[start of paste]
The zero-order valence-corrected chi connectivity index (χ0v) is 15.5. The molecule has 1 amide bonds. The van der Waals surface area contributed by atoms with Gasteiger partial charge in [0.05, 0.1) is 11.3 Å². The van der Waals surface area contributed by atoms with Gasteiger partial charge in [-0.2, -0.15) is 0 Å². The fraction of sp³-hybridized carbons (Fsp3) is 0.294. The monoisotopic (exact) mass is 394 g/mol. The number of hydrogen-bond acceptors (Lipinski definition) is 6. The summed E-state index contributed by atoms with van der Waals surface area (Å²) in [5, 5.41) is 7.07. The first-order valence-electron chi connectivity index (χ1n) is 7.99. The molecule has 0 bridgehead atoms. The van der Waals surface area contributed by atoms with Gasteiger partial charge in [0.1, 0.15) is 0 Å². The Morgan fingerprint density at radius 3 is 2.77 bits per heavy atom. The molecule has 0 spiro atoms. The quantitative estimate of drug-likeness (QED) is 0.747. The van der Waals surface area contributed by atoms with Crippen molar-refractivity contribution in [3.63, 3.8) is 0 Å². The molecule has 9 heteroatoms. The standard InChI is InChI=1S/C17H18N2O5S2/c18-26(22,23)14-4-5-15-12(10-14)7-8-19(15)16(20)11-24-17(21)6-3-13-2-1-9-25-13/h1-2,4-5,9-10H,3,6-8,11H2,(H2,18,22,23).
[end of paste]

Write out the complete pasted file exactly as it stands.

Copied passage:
The zero-order valence-corrected chi connectivity index (χ0v) is 15.5. The molecule has 1 amide bonds. The van der Waals surface area contributed by atoms with Gasteiger partial charge in [0.05, 0.1) is 11.3 Å². The van der Waals surface area contributed by atoms with Gasteiger partial charge in [-0.2, -0.15) is 0 Å². The fraction of sp³-hybridized carbons (Fsp3) is 0.294. The monoisotopic (exact) mass is 394 g/mol. The number of hydrogen-bond acceptors (Lipinski definition) is 6. The summed E-state index contributed by atoms with van der Waals surface area (Å²) in [5, 5.41) is 7.07. The first-order valence-electron chi connectivity index (χ1n) is 7.99. The molecule has 0 bridgehead atoms. The van der Waals surface area contributed by atoms with Gasteiger partial charge in [0.1, 0.15) is 0 Å². The Morgan fingerprint density at radius 3 is 2.77 bits per heavy atom. The molecule has 0 spiro atoms. The quantitative estimate of drug-likeness (QED) is 0.747. The van der Waals surface area contributed by atoms with Crippen molar-refractivity contribution in [3.63, 3.8) is 0 Å². The molecule has 9 heteroatoms. The standard InChI is InChI=1S/C17H18N2O5S2/c18-26(22,23)14-4-5-15-12(10-14)7-8-19(15)16(20)11-24-17(21)6-3-13-2-1-9-25-13/h1-2,4-5,9-10H,3,6-8,11H2,(H2,18,22,23).